Qassem Soleimani: Who Is He and What Is the Quds Force?

January 4, 2020 Topic: Security Region: Middle East Blog Brand: The Buzz Tags: IranIraqQassem SoleimaniQuds Force

Qassem Soleimani: Who Is He and What Is the Quds Force?

Not familiar with that is going on in the Middle East right now? We can explain it all. 


The Pentagon has confirmed that Iran’s top general was killed by a U.S. drone strike on Thursday night. What does it mean for the balance of power in the Middle East, and what happens next?

From “designated terrorist leading designated a terrorist organization” to "living martyr of the revolution", Qassem Soleimani has been assigned numerous labels over the past twenty-four hours. “Easily replaceable” is not one of them.


As the head of the Quds Force, an unconventional warfare unit responsible for the foreign operations of Iran’s Islamic Revolutionary Guard Corps (IRGC), Soleimani has emerged over the past several years as a seminal figure in the ongoing proxy conflict between Washington and Tehran. For an Iranian military that lacks the conventional resources to challenge the U.S. in an open confrontation, the Quds Force has proven itself as an invaluable weapon of asymmetric Iranian warfare against U.S. interests in the Middle East. From recruiting and training Islamic militants to attack U.S. assets in Iraq, Afghanistan, and Syria, to plotting several high-profile terrorist attacks and launching increasingly brazen offensives against U.S. allies in the region, the Quds Force has been a consistent thorn in Washington’s side, undermining American interests in the Middle East in ways that Tehran’s conventional arsenal never could.

At the speartip of these efforts stood Soleimani, widely recognized as a uniquely effective operator whose relentless efforts over the past several decades have honed the Quds Force into the powerful unconventional warfare apparatus that it is today. The Iranian General has accrued a prodigious portfolio of bombings, cruise missile attacks, and assassinations across the Middle East, with the Pentagon attributing a staggering 17% of U.S. personnel deaths to operations orchestrated by Soleimani. No less important than his many successful combat operations, Soleimani was described the centrifugal force behind Iran’s vast military intelligence network.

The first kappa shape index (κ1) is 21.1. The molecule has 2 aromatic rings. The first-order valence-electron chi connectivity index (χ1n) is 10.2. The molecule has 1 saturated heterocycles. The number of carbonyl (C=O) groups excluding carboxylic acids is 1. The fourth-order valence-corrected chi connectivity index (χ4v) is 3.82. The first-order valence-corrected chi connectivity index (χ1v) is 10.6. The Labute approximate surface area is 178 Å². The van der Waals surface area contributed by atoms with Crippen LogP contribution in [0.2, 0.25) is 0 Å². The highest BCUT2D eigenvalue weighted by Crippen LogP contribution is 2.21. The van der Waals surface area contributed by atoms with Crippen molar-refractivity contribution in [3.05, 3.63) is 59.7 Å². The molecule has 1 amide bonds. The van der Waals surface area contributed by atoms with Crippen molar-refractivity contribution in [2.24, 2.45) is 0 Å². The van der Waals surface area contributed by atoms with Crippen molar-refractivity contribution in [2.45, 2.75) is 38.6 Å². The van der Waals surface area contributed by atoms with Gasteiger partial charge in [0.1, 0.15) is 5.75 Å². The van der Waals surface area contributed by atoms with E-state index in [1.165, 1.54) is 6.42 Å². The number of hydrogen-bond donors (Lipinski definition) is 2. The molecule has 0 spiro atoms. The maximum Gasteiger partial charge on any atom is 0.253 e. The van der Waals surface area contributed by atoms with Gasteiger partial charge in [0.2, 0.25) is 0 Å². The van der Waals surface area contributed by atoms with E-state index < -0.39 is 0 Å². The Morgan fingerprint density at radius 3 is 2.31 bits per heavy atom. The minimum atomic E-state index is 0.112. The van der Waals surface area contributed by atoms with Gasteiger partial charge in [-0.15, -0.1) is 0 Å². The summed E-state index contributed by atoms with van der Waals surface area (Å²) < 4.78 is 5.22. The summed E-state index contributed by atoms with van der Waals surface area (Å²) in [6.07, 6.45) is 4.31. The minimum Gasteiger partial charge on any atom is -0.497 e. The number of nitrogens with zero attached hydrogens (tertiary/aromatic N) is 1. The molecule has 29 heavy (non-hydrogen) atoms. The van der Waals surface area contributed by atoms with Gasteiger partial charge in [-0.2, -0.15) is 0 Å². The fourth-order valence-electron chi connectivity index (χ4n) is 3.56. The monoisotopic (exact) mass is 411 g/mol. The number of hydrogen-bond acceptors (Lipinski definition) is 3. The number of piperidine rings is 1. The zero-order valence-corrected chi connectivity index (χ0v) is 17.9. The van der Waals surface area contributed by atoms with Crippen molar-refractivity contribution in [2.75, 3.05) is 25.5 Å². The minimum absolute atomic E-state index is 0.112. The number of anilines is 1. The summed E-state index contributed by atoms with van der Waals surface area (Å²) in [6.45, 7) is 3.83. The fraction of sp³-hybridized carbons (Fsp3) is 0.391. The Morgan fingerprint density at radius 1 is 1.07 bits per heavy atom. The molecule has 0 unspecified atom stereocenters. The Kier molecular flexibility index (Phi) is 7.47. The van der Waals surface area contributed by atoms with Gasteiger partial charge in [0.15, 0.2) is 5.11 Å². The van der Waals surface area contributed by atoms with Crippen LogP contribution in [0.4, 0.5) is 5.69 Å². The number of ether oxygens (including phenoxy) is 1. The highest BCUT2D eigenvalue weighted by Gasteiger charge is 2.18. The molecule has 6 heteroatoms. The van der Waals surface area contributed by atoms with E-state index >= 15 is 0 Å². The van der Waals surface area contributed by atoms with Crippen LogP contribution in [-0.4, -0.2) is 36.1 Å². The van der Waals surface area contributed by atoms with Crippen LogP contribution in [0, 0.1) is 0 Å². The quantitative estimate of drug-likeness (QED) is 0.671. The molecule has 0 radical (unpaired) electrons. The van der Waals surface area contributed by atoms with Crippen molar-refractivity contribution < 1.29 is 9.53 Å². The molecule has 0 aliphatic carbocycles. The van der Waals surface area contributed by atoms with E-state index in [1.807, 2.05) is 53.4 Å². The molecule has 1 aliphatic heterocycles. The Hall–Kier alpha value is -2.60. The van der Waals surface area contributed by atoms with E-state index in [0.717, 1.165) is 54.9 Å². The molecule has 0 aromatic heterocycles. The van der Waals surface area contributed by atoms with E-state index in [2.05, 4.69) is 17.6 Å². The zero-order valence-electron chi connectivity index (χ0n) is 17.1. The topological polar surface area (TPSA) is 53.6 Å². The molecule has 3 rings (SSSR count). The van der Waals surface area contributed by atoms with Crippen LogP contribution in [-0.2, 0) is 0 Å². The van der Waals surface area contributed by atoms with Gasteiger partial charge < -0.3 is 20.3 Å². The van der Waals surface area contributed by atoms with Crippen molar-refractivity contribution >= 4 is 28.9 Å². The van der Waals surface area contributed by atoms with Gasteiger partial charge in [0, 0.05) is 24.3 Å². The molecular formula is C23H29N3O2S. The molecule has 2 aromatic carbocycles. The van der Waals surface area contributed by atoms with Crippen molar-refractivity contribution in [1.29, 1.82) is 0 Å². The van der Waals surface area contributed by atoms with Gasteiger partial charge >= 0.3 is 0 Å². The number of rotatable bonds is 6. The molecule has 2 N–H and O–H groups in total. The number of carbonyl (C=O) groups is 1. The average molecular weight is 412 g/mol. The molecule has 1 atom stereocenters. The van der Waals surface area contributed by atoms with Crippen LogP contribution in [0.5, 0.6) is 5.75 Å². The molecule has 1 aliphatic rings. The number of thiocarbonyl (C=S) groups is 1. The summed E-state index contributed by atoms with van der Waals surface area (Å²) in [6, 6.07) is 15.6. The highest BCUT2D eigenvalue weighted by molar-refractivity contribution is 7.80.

Given his indispensable role in Iran’s security establishment, there is little debate that the loss of Soleimani is a major blow to Iran’s ability to project paramilitary power across the Middle East. The IRGC will no doubt carry on, but their capacity to plan and execute the types of bold, ambitious operations that have become a hallmark of the Quds Force under Soleimani’s leadership has been greatly depleted. With the assassination of Soleimani, the razor-sharp sword of Iranian asymmetrical warfare has been considerably blunted.

In a vacuum, the killing of Soleimani offers several benefits. The U.S. has not only thwarted what the White House described as Soleimani’s imminent terror plot against U.S. citizens, but arguably secured a stronger long-term military position in the Middle East-- there are, however, any number of uncontrollable variables that portend unforeseen consequences. The first and most immediate of these is Iran’s response. In a statement widely echoed by members of his cabinet and the Iranian National Security Council, President Hassan Rouhani has vowed that "The great nation of Iran will take revenge for this heinous crime." It remains to be seen, however, whether or not Iran’s promised “forceful revenge” will unfold within diplomatic, military, or cyber parameters that the White House and Pentagon deem acceptable.

Another, less-discussed but no less crucial variable are potential responses from other regional actors; the prospect of an Iraqi Parliament vote to eject the U.S. military presence from within their borders grows ever more likely, while some defense commentators have raised concerns over retaliatory attacks against Saudi oil fields. The Pentagon and State Department appear to be bracing for violent Shia uprisings across the Middle-East, which not only poses an immediate risk to local U.S. military and diplomatic assets, but may destabilize U.S.-aligned governments in the Middle East.

Mark Episkopos is a frequent contributor to The National Interest and serves as a research assistant at the Center for the National Interest. Mark is also a PhD student in History at American University.

Picture: Reuters.